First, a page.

SUDAN WATCH: FOCA: China, Africa hold summit to reinforce bilateral trade

Friday, November 06, 2009

FOCA: China, Africa hold summit to reinforce bilateral trade

Chinese Premier Wen Jiabao can expect a warm welcome from Egypt’s President Hosni Mubarak and finance and foreign ministers from 50 countries when the Forum on China-Africa Cooperation (FOCA) starts in the Egyptian resort of Sharm El-Sheikh on Sunday.

Ever-eager for raw materials and markets to sell its products, China has said the new meeting will lay down a “road map” to further boost cooperation between 2010 and 2012.

Direct Chinese investment in Africa leapt from $491 million in 2003 to $7.8 billion in 2008. Trade between the two has increased tenfold since the start of the decade.

Last year, China-Africa trade reached $106.8 billion - a rise of 45 percent in one year and on a par with with the United States, which estimated its two-way trade with sub-Saharan Africa at $104 billion for 2008.

Chinese imports from Africa last year were worth $56 billion, dominated by oil ($39 billion) and raw materials.

Its $56 billion of exports in 2008 consisted mainly of machinery, electrical goods, cars, motorbikes and bicycles.

FOCAC is held every three years and this will be the fourth since it started in 2000.

Source: AFP report via Saudi Gazette Online Friday 06 November 2009. Copy:
China, Africa hold summit to reinforce bilateral trade
CAIRO - Leaders from China and Africa start a three day summit on Sunday that will again throw the spotlight on Beijing’s strategic sweep for energy, minerals and political influence in the continent.

China has over the past decade paid for dams, power stations, football stadiums across Africa and scooped up copper, oil and other fuel for its breakneck economic expansion from Algeria to Zimbabwe.

It has invested billions of dollars while raising eyebrows in the United States and its allies by pursuing the hunt for oil and other resources in Sudan, Somalia and other nations that the West has shunned.

Many African leaders praise China however for not preaching about rights and corruption. So despite neo-colonialist qualms, Chinese Premier Wen Jiabao can expect a warm welcome from Egypt’s President Hosni Mubarak and finance and foreign ministers from 50 countries when the Forum on China-Africa Cooperation starts in the Egyptian resort of Sharm El-Sheikh on Sunday.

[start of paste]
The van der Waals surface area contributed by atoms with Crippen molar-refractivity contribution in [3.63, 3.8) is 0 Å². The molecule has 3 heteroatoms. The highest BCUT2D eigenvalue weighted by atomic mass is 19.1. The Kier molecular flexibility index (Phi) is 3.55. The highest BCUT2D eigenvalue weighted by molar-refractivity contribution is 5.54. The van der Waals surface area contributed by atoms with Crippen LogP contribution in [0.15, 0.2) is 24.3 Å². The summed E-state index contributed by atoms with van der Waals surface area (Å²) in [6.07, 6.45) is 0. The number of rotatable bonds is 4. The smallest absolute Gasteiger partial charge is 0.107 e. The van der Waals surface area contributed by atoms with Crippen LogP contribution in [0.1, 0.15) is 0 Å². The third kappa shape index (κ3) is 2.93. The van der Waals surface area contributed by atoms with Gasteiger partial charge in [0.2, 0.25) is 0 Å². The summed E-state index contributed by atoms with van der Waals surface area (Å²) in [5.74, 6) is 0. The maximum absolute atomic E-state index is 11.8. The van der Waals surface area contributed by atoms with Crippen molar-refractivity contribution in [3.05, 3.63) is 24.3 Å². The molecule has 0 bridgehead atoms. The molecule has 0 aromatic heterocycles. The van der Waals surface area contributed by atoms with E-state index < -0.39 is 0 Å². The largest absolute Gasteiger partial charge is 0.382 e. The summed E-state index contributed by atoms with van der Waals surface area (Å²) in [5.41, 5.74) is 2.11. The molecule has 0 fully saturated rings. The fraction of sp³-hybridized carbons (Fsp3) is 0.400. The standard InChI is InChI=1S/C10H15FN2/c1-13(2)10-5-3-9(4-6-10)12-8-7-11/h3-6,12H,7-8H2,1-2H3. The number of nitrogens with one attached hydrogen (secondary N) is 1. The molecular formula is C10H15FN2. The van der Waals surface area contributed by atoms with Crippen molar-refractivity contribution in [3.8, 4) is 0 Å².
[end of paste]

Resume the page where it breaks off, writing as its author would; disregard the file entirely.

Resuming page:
FOCAC is held every three years and this will be the fourth since it started in 2000.

Ever-eager for raw materials and markets to sell its products, China has said the new meeting will lay down a “road map” to further boost cooperation between 2010 and 2012.

Direct Chinese investment in Africa leapt from $491 million in 2003 to $7.8 billion in 2008. Trade between the two has increased tenfold since the start of the decade.

Last year, China-Africa trade reached $106.8 billion - a rise of 45 percent in one year and on a par with with the United States, which estimated its two-way trade with sub-Saharan Africa at $104 billion for 2008.

Chinese imports from Africa last year were worth $56 billion, dominated by oil ($39 billion) and raw materials.

Its $56 billion of exports in 2008 consisted mainly of machinery, electrical goods, cars, motorbikes and bicycles.

Some in the West have accuse China of worsening repression and human rights abuses in Africa by supporting countries such as Sudan and Zimbabwe.

US intelligence director Dennis Blair told a Congress committee in March that US agencies are keeping close tabs on China’s expanding influence in Africa, especially in oil-producing countries like Nigeria.
Cross-posted to:
China Tibet Watch
Congo Watch
Egypt Watch
Ethiopia Watch
Kenya Watch
Niger Watch
Uganda Watch
Africa Oil Watch

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